|CROCHET THROUGH THE YEARS|
Betty J. Waldbieser
My mom, Isabelle West, was about 12 years old when her mother first taught her to crochet doiles from bedspread cotton. Times were tough in the 1930s when her father died. To make some extra money for her family mom made a beautiful long bureau scarf and raffled it off. Before my mom and dad were married, he used to live across the street from her. He would sit on the porch and pretend to read a newspaper he had secretly poked a small hole in so he could watch my mom crochet. And crochet she did! She made many lovely doily sets for my bureaus, beautiful edgings on handkerchiefs and scarves and outfits in every color for my 8-inch doll collection. She eventually crocheted afghans for my sister and me, 7 grandchildren, 12 great grandchildren and 3 great, great grandchildren. Most recently she crocheted more than 120 Easter baskets and donated them to local kindergarten children. Her crochet hook has been very busy during most of her 84 years.
I suppose I was around the same age my mom had been when she taught me the fine art of crocheting. I went on to make some beautiful doilies but soon switched over to yarn when the acrylic varieties came on the market. I remember the many nice comments I received on the poncho I made. When I was expecting my first child, I crocheted a cute little baby set. When the first girl came along, there were little crocheted dresses. Then came stuffed animals and toys. When it was time for birthday parties, the guests all loved the crocheted party favors they took home with them. And my neighbors still adorn their Christmas trees with the crocheted ornaments from years past. When my oldest daughter was about 8 or 9 years old, I passed on this wonderful craft to her.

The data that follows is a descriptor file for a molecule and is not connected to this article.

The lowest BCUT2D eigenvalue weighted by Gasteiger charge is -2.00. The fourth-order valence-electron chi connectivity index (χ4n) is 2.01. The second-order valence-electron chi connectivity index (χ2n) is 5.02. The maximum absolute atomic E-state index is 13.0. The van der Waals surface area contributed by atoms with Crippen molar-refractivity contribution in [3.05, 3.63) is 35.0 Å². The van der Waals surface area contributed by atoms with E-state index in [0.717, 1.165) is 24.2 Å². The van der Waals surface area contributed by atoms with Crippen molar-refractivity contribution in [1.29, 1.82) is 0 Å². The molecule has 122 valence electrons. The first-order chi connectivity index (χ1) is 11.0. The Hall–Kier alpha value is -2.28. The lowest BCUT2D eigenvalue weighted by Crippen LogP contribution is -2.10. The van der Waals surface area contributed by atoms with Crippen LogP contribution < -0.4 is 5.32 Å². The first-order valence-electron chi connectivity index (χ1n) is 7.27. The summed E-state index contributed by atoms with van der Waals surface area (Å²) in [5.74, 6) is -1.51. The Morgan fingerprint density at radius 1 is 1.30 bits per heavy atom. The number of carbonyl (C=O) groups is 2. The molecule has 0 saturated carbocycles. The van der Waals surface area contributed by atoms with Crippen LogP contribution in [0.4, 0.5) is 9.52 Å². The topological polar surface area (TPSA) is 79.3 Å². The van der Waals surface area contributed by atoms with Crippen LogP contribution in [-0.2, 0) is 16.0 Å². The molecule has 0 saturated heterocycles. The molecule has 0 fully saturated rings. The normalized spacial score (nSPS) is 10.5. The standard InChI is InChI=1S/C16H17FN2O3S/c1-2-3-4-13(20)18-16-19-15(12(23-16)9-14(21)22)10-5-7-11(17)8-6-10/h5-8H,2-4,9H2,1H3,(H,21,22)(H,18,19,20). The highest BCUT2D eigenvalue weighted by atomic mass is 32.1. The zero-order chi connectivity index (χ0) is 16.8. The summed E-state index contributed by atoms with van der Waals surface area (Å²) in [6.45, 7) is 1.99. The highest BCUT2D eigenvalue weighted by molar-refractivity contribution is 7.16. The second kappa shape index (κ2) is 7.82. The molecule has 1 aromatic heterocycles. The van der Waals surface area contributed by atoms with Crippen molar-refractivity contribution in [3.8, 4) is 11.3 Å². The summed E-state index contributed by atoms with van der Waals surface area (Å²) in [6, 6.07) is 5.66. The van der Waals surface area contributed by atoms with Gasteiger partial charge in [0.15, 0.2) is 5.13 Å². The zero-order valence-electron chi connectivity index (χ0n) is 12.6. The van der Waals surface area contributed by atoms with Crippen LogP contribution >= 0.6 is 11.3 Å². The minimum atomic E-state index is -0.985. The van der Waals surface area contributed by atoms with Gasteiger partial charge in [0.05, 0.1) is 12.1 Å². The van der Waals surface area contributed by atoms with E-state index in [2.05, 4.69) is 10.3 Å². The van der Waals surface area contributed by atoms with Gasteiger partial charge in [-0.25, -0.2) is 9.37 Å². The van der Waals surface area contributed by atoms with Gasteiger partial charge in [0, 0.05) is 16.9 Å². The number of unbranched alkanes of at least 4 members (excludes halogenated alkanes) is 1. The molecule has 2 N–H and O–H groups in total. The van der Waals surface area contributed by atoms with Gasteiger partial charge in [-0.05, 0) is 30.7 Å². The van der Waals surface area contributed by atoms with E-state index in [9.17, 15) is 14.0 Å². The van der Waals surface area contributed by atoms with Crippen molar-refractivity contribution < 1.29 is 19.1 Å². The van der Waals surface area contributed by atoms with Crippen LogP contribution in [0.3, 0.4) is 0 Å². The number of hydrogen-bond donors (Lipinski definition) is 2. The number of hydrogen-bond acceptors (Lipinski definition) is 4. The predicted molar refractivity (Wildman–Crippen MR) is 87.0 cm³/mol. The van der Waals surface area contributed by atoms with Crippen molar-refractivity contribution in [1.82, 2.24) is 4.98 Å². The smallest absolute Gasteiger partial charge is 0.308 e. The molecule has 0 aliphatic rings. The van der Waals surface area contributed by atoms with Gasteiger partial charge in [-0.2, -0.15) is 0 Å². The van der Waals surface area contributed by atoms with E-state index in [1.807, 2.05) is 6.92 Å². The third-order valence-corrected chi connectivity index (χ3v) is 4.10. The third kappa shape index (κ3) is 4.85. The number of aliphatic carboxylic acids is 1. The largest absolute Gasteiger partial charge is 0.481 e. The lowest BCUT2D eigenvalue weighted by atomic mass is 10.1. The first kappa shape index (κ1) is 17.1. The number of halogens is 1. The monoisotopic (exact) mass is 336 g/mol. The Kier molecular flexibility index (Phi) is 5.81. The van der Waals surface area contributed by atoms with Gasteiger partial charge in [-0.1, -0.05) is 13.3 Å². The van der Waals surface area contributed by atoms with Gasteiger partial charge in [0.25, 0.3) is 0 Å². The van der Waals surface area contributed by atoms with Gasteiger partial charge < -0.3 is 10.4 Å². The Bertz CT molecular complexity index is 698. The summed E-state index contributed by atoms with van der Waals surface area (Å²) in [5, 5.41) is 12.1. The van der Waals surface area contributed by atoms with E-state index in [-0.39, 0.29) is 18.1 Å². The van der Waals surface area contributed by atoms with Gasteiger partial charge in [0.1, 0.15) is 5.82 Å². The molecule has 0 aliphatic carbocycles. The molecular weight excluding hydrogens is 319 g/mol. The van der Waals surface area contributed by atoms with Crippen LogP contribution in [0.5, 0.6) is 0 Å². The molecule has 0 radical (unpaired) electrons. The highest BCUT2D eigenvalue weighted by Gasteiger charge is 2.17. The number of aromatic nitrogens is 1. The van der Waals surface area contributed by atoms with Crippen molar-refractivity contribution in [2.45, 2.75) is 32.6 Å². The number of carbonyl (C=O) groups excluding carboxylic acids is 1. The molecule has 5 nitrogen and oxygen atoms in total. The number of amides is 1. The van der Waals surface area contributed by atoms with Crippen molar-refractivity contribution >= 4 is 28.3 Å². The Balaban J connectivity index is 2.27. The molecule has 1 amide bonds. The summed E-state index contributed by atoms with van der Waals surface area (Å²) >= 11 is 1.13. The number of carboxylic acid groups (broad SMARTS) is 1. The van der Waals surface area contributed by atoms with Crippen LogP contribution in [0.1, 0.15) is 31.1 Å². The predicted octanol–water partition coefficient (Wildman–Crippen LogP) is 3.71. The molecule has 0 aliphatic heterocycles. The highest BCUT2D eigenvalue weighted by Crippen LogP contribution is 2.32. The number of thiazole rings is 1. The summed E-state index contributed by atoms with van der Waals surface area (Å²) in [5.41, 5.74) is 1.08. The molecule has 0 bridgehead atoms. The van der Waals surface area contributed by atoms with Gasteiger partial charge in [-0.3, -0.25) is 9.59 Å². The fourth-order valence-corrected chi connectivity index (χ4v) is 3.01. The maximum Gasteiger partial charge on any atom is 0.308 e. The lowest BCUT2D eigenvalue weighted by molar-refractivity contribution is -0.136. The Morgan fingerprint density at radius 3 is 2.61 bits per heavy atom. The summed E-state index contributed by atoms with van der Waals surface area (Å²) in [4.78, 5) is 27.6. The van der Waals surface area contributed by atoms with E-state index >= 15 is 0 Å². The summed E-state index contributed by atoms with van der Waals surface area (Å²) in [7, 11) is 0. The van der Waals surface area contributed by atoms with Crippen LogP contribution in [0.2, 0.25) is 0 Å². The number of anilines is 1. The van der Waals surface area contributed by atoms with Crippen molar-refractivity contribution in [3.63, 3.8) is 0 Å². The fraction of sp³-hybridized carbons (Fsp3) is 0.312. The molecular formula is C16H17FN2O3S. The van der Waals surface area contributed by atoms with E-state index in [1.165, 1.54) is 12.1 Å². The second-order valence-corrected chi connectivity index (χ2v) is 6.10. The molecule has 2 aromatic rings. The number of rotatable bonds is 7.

I had always enjoyed crocheting small things that could be made in a short length of time especially small toys for my children. About 25 years ago--is it really that long!--I designed my first "fridgie." It was a simple pink flower with wiggle eyes and a felt mouth. A friend took some to work with her and before long flowers were blooming all over the place. That was the start of my designing career. The flowers gave way to bunnies, pumpkins, Santas, hearts, flags, pilgrims and many others. Eventually, some of my patterns were accepted for publication by Leisure Arts. What a thrill that was! There were six booklets in all. Most recently one of my patterns was accepted by Crafting Traditions for their 2003 fall edition.
Now with hopes of grandchildren one day, my thoughts have once again turned to designing for children. The finger puppets bring back those wonderful fairy tales from childhood. Little ones love to participate and interact with the stories. And what tea party would be complete without lots of goodies? The scrumptious Tea Time Treats look good enough to eat! The Silly Shapes bring a smile to the lips and help children learn at the same time. Hang one up anywhere to brighten a corner of your world. These patterns were designed with children in mind but from babies to grandparents they bring out the "kid" in all of us!!
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